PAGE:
Paul Ryan

The Political Outlook for Stimulus is Darkening, February 28, 2017

This is an excerpt from today’s Sevens Report. The Sevens Report is the daily market cheat sheet our subscribers use to keep up on markets, seize opportunities, avoid risks and get more assets. Sign up for a free 2 week trial.

It’s obviously impossible to say “when” this will matter to stocks, but I want to make very clear to everyone that the political outlook for stimulus is darkening, and the chance of any pro-growth measures hitting the markets in 2017 are falling, quickly… and sooner or later that will be a problem for this market.

To that point, yesterday there were three separate areas where the outlook for fiscal stimulus darkened. First, while Treasury Secretary Mnuchin did a good job in both his major interviews (WSJ and CNBC) he didn’t add anything incremental regarding corporate tax cuts, and was downright vague on the idea of border adjustments, which is the key to corporate tax cuts.

Yes, he did say he expects a broad corporate tax reform bill by the August recess, but that’s just repeating what Speaker Ryan has said (i.e., nothing new). Bottom line, the outlook for corporate tax cuts in 2017 (and maybe at all) continues to get worse.

Paul Ryan

Speaker Paul Ryan has said he expects a broad corporate tax reform bill by the August recess. The outlook for corporate tax cuts in 2017 continues to get worse.

There were some additional headlines regarding this issue late yesterday afternoon when President Trump told Reuters he supported “some form of border tax.” Markets initially took this as a positive (implying he was supportive of border adjustments) but that’s premature because what he meant was unclear as his subsequent comments more implied he supported tariffs in some form (not the full scale border adjustments needed to pass corporate tax reform).

Beyond Trump’s comments, the major hurdle for border adjustments and corporate tax reform remains in the Senate. There is little support for that idea in the Senate currently, and until that chances, corporate tax reform is unlikely.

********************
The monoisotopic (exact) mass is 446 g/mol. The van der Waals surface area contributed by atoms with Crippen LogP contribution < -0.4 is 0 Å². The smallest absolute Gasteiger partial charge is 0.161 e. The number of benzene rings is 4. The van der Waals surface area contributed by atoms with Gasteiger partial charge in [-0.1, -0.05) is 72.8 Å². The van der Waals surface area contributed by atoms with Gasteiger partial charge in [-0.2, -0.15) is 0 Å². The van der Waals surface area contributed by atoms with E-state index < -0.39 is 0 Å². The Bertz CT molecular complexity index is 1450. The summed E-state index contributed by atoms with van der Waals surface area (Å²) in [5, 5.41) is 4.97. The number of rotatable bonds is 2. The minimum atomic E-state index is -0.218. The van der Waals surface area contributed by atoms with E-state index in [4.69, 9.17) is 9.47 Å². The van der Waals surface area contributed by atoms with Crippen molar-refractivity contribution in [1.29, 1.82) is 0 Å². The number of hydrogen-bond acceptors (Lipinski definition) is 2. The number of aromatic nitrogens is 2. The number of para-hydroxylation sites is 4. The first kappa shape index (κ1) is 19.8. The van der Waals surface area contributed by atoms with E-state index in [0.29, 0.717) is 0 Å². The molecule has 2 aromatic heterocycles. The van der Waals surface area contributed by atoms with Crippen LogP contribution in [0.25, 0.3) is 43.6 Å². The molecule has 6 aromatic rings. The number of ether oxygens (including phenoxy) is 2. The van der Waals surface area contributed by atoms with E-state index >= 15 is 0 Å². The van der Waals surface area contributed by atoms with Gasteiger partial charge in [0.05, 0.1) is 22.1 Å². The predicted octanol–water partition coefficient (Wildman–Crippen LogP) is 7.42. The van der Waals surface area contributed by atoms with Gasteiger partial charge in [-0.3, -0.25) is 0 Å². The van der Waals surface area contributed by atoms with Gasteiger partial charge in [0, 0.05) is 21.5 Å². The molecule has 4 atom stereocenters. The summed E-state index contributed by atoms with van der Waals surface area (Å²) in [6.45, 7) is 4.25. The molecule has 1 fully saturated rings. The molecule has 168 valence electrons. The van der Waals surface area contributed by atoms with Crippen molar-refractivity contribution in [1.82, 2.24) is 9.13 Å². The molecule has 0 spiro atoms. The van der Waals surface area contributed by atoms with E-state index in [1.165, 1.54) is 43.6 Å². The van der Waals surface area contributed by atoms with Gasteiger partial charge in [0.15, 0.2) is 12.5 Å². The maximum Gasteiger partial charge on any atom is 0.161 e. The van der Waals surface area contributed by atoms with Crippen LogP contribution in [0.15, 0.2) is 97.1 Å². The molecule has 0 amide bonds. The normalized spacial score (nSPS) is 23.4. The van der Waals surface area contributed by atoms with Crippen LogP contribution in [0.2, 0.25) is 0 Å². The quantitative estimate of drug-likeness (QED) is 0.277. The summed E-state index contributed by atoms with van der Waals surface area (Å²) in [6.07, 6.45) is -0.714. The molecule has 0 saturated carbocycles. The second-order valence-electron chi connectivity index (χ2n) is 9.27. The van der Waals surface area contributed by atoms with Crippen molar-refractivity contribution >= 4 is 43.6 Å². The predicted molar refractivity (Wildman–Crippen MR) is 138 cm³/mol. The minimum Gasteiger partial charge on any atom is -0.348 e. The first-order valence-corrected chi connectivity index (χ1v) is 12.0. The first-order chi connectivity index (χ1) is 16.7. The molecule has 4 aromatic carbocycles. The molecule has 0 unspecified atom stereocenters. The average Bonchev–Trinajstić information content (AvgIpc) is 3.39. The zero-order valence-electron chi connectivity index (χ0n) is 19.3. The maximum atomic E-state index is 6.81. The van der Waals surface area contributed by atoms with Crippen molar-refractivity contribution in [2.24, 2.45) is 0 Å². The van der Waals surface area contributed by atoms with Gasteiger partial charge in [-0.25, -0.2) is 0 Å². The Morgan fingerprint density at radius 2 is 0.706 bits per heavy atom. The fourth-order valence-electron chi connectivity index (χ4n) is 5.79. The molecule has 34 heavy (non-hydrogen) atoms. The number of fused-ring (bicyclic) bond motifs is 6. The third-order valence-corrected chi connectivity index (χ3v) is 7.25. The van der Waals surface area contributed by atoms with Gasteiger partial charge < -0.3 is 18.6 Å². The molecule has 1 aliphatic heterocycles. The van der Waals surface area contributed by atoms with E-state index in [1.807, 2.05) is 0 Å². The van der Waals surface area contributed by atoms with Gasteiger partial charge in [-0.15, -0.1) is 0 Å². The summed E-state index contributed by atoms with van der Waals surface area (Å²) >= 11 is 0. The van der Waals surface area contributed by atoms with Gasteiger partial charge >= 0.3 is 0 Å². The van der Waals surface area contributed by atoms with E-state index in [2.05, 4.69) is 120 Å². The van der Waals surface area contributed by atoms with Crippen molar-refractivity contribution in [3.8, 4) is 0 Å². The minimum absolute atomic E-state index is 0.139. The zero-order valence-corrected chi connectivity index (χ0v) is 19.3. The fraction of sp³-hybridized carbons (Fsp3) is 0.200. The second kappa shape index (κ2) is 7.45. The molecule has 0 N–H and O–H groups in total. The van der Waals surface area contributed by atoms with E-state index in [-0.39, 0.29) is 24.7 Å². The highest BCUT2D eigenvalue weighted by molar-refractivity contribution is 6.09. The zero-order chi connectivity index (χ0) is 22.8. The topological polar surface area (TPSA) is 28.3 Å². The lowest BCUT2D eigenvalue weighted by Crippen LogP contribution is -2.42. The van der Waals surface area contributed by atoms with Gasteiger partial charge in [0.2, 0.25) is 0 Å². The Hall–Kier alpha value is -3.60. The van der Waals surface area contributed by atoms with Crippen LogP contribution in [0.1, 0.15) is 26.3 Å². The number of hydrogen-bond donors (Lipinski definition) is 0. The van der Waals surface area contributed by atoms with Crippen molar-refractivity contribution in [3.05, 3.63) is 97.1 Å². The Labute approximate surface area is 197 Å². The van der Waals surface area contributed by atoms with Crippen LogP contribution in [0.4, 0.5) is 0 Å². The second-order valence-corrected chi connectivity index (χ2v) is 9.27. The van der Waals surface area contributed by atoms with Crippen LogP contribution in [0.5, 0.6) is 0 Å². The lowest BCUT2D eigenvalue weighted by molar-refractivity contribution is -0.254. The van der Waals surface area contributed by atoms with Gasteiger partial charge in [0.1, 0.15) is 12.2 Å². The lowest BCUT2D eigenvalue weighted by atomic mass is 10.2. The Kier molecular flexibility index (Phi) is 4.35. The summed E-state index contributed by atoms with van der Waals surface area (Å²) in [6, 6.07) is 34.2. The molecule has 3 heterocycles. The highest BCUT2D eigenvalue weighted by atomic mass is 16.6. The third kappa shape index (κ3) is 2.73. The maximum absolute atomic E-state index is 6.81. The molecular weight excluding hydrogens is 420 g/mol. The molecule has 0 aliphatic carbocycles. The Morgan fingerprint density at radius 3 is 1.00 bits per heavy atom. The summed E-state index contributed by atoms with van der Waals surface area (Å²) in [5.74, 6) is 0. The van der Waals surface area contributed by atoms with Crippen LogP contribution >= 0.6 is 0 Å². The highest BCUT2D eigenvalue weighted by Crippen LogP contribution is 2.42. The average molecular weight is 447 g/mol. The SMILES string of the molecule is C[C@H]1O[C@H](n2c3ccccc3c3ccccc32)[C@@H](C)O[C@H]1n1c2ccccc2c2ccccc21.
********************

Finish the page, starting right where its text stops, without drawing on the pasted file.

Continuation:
Second, Axios reported that Trump is punting infrastructure spending to 2018. That was treated as a notable headline yesterday, but we and others have been saying for weeks now that infrastructure spending never was on the table for 2017. So, while this isn’t an incremental negative for the market, it was a headline that we wanted to cover.

Third, as we’ve covered, the way things are looking right now Republicans must get the repeal/replace of Obamacare done before they can tackle corporate tax reform. Well, Politico reported that Republican Alaska Senator Murkowski won’t vote for any repeal/replace that reduces the Medicaid expansion. With just a 53/47 majority in the Senate, the chances of just getting 50 votes on a repeal/replace continue to dwindle, and by all reports Republicans remain fractured on how to handle the repeal/replace.

Now, I’m not pointing this out for political reason (you know I’m politically agnostic in this Report). The reason I am pointing it out is simple: No Obamacare repeal/replace, then no corporate tax cuts in 2017, and that’s a problem for stocks (how much of a problem will depend on economic growth, inflation and interest rates, but it’s still a problem).

Bottom line, I don’t want to sound like the boy who cried wolf, but I just want to point out consistently and clearly that the gap between market policy expectations and policy reality is widening—and again, that’s a risk that should not be ignored.

This is a volatile, politically sensitive investment landscape—you need the Sevens Report to stay ahead of the changes, and to calm worried clients.